The only problem I had with this book is that I am not familiar with the everyday British colloquialisms that are sprinkled throughout, this being a British book for a British audience. I would like to see an American version of this book, with 20 stories of American's soldiers for American readers. I think such a book might do pretty well.


Character Counts

Columnist David Brooks is the NY Times "house conservative", their go-to guy when they want to have conservatives and conservative ideas criticized by a Republican just like their Democrat columnists so the newspaper can claim to be unbiased. As such, Brooks takes it on the chin a lot on this blog, not that I'm complaining. However, he has come out with a new book, The Road to Character, which might be worth a read. In it, Brooks argues that external success, what he calls 'résumé' success, is less essential than inner goodness.

To us, this is 2+2=4 obvious, but if Brooks is pointing this book at the progressives he pals around with, this is not something they're accustomed to hearing:

"We're raised in a society called the 'big me' society...In 1950,Gallup asked high school kids, are you a very important person? Then 12 percent said yes. Asked again in 2005, 80 percent said, yes, I'm a very important person. We all think we're super important.

"That's great for your career if you're branding yourself...but if you want inner growth...the road to character is built by confronting your own weakness."

Further evidence that we're not the main audience Brooks wants to impress are the historical figures he uses as examples, notably far-left Catholic socialist Dorothy Day, labor activist Frances Perkins, and a couple of early civil rights pioneers, A. Philip Randolph and Bayard Rustin. Absent are some famous Americans who had a lot to say about attaining to a good character, such as George Washington, Thomas Jefferson, and Benjamin Franklin. I think Dwight Eisenhower is as close to that as this book gets.

But his selection of examples isn't fatal to Brooks' argument asserting the importance of virtue over achievement and self-promotion, which I hope achieves wide currency. After all, we all could use some self-improvement:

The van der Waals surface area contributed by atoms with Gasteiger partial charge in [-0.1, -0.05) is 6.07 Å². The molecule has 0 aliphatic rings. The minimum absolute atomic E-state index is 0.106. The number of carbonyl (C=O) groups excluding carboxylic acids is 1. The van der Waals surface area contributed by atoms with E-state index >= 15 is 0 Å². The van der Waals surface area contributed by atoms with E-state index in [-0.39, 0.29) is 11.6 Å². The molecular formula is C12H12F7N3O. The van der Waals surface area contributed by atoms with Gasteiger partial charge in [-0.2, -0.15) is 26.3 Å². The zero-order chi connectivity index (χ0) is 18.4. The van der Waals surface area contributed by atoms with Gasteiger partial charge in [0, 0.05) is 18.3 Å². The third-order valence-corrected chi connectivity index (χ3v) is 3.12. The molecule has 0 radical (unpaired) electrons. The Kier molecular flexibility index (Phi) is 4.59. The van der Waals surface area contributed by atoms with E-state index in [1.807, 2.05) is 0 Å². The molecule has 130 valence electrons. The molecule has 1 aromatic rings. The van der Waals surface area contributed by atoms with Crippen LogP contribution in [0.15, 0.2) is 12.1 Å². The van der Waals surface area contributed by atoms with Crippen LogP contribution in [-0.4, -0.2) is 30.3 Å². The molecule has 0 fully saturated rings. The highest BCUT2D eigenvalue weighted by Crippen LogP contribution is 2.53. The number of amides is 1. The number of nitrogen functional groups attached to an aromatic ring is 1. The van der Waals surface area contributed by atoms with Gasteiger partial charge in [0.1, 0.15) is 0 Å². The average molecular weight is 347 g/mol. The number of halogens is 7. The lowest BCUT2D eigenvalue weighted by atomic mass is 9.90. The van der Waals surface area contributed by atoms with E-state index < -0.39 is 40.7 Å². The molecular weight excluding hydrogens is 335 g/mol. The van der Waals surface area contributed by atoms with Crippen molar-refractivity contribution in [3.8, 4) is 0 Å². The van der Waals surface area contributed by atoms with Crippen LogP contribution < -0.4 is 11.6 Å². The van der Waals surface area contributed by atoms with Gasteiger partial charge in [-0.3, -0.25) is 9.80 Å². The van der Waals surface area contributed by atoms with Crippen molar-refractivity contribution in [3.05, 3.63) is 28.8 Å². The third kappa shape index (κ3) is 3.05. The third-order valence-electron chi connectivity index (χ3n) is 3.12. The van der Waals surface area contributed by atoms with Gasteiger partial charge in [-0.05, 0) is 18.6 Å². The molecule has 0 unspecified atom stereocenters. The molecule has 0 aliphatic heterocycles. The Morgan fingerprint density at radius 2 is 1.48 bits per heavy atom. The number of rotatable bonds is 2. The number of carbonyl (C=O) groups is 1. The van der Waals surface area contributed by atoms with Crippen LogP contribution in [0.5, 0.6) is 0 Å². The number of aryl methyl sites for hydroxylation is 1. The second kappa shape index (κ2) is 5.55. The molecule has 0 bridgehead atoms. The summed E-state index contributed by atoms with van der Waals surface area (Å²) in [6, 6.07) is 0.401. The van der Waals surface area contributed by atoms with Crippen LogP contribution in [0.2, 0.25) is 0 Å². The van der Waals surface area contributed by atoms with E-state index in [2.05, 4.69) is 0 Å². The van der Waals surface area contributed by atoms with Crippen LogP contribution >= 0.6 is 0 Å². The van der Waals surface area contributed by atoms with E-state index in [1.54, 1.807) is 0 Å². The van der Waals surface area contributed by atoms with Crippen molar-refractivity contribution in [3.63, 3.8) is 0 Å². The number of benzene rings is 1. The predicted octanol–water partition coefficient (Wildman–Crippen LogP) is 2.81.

As for himself, Brooks told NPR he is "paid to be a narcissistic blowhard, to volley my opinions, to appear more confident about them than I really am, to appear smarter than I really am, to appear better and more authoritative than I really am. I have to work harder than most people to avoid a life of smug superficiality."

And if Brooks achieves this personal goal, I doubt that anyone here would complain.


Great Books For Children

So when I came across this list of the 11 greatest children's books and saw that it was from the BBC, I immediately thought, oh crap, it's going to be a carload of PC nonsense that's come out within the last 25 years, and I'll not have heard of it. But no, it turns out I was wrong. Aside from one questionable book (and I'm not sure what I'd replace it with), the list, which was put together after polling a number of book critics, pretty much nails it.


Books By Morons

Randy Beck asked me to tell y'all that his alt-history novel One Thousand Years ("Nazis, Time Travel, and a Tuskegee Airman who won't quit") will be on sale for 99 cents for the next week starting today. Also in the UK.

Randy has written a sequel novella, The Time Bridge at Orion, which you can also get for 99 cents. He's also working on a "big" sequel which, hopefully, we won't have to wait too long to read.


___________

David Dubrow, author of The Blessed Man and the Witch offers his latest his short story, Hold On, which he says is about "about parenting, marriage, and loss in the not-too-distant future".

And while I was over on the LibertyMag site, I also read this one, by Frank Fleming, and I thought it was pretty funny.


What I'm Reading

I'm about half-way through the military sci-fi adventure novel To Honor You Call Us by H. Paul Honsinger, which is the first of his "Man of War" series. It's 2315, and the Terran Union is engaged in an all-out interstellar war against the Krag, an alien race bent on the extermination of humankind. Lieutenant Max Robichaux has just been given command of a ship staffed wih an ill-used and ill-trained crew. The Admiralty does not have a lot of confidence in Robichaux (due to an as yet undiscussed prior incident), but the war is pretty tight and there's not a lot options. His orders are to harass and disrupt enemy shipping, and in order to do this successfully, Robichaux has to take all of the lemons he's been given and make lemonade.

So if you're a fan of military sci-fi, you might want to put this one on your list. I'm enjoying it quite a bit.


___________

So that's all for this week. As always, book thread tips, suggestions, bribes, rumors, threats, and insults may be sent to OregonMuse, Proprietor, AoSHQ Book Thread, at the book thread e-mail address: aoshqbookthread, followed by the 'at' sign, and then 'G' mail, and then dot cee oh emm.

What have you all been reading this week? Hopefully something good, because, as you all know, life is too short to be reading lousy books.